That plan lasted for a single day. The next idea was to park a firetruck by the courthouse and use its siren, at least until a large one with a range of seven miles arrived and could be mounted on the roof of the sheriff’s office. Now the signal would be one long blast “to be given intermittently within the discretion of the officer in charge” and two short ones meant it was all clear.

That night (Dec. 9) the firetruck siren was sounded at 11:05 due to the Fort Bragg false alarm described earlier, although many didn’t hear it or recognize it was supposed to be the new air raid signal. Police Chief Melvin “Dutch” Flohr said people should assume there was a blackout if city streetlights were off, but even that failed as a backup plan because not everyone had a lamp pole within easy eyeshot.


It was unworkable to allow every little town and hamlet to come up with its own unique air raid signal, so on the 11th the civil defense council for the Bay Area ordered a uniform signal for every county within a 50 mile radius. The alert would be a siren wailing up and down and the all clear would be a steady tone, both two minutes long – once Santa Rosa finally got its siren, that is.

Equally important was a new telephone system to network communities together. A special operations room would be built at the sheriff’s office staffed with women volunteers working in four shifts. Besides controlling the local siren, they were to be in charge of a switchboard that relayed the blackout orders to other towns in the county.

All this muddy confusion about window coverings and air raid alerts started during those chaotic three days after Pearl Harbor, when the wildest rumors were flying because the Army commander in San Francisco kept crying wolf. And while they surely meant well, it was not soothing to learn the local chapter of the State Embalmers’ Association was ready to ID and remove “fatally injured victims of possible bombing or sabotage.” As the week progressed Santa Rosa’s nerves became a little less frazzled but people were far from adjusting to their new normal.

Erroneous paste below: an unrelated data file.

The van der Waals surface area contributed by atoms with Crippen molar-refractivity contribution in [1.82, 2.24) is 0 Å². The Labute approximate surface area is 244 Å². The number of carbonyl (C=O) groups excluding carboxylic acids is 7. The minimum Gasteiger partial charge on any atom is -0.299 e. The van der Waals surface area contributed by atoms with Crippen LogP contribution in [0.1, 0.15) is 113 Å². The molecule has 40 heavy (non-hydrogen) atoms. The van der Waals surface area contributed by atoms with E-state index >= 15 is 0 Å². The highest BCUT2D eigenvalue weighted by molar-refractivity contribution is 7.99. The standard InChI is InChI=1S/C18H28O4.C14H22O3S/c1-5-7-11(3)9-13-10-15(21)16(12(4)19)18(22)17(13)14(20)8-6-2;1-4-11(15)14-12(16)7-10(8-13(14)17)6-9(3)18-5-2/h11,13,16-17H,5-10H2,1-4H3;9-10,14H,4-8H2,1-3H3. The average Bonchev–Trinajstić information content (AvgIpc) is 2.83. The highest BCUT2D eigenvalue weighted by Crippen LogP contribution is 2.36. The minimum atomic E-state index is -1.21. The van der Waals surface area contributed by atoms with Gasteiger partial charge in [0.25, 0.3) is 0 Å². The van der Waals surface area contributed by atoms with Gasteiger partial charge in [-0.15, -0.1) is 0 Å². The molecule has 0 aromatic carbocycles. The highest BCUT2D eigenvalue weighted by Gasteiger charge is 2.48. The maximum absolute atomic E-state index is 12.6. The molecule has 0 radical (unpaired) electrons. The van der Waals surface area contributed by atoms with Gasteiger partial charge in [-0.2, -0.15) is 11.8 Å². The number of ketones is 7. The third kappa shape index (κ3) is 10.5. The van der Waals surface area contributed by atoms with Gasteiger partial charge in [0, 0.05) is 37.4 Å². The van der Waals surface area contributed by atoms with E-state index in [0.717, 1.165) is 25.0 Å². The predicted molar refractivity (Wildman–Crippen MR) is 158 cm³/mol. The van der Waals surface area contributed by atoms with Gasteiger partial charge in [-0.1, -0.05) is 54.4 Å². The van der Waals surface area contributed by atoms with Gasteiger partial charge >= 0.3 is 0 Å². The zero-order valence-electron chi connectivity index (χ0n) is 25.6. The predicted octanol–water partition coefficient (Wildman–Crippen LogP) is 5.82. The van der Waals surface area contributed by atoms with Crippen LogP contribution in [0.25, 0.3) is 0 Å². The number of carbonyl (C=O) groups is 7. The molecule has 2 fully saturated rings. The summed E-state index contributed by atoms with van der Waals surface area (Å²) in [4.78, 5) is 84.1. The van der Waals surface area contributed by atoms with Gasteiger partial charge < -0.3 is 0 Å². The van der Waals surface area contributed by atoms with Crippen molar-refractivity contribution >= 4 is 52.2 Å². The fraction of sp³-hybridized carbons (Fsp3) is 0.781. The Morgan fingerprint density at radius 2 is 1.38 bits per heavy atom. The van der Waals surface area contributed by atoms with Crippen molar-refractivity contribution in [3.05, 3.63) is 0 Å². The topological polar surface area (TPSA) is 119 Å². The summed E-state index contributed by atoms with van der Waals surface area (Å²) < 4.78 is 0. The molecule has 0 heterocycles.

The third night with a blackout – yet another false alarm – was December 12, which began with several accidents; some were trying to drive without headlights, leading to five hurt in a head-on crash on Chanate Road. A woman attending a Santa Rosa Grange meeting when the lights went out fell down a full flight of stairs, while an infant was burned after a parent spilled a cup of hot coffee (the PD item stated this was “another” incident, so apparently there had been one or more scalded baby already).

Press Democrat headline, Dec. 13, 1941
Press Democrat headline, Dec. 13, 1941

Police were called when Fred Hubner and Oscar Larsen of Healdsburg refused to switch off their lights, telling a civil defense volunteer they would “turn ’em out when we get damn good and ready.” They were jailed for thirty days each. And in Santa Rosa this happened:

One overenthusiastic Santa Rosan was brought to police headquarters because he carried a rifle when he gruffly ordered several housewives to extinguish lights. He was brought to the police station by a civilian defense officer. Chief Flohr determined that the weapon was unloaded and warned the volunteer to refrain from further “raid warnings” until assigned to volunteer duty by officials.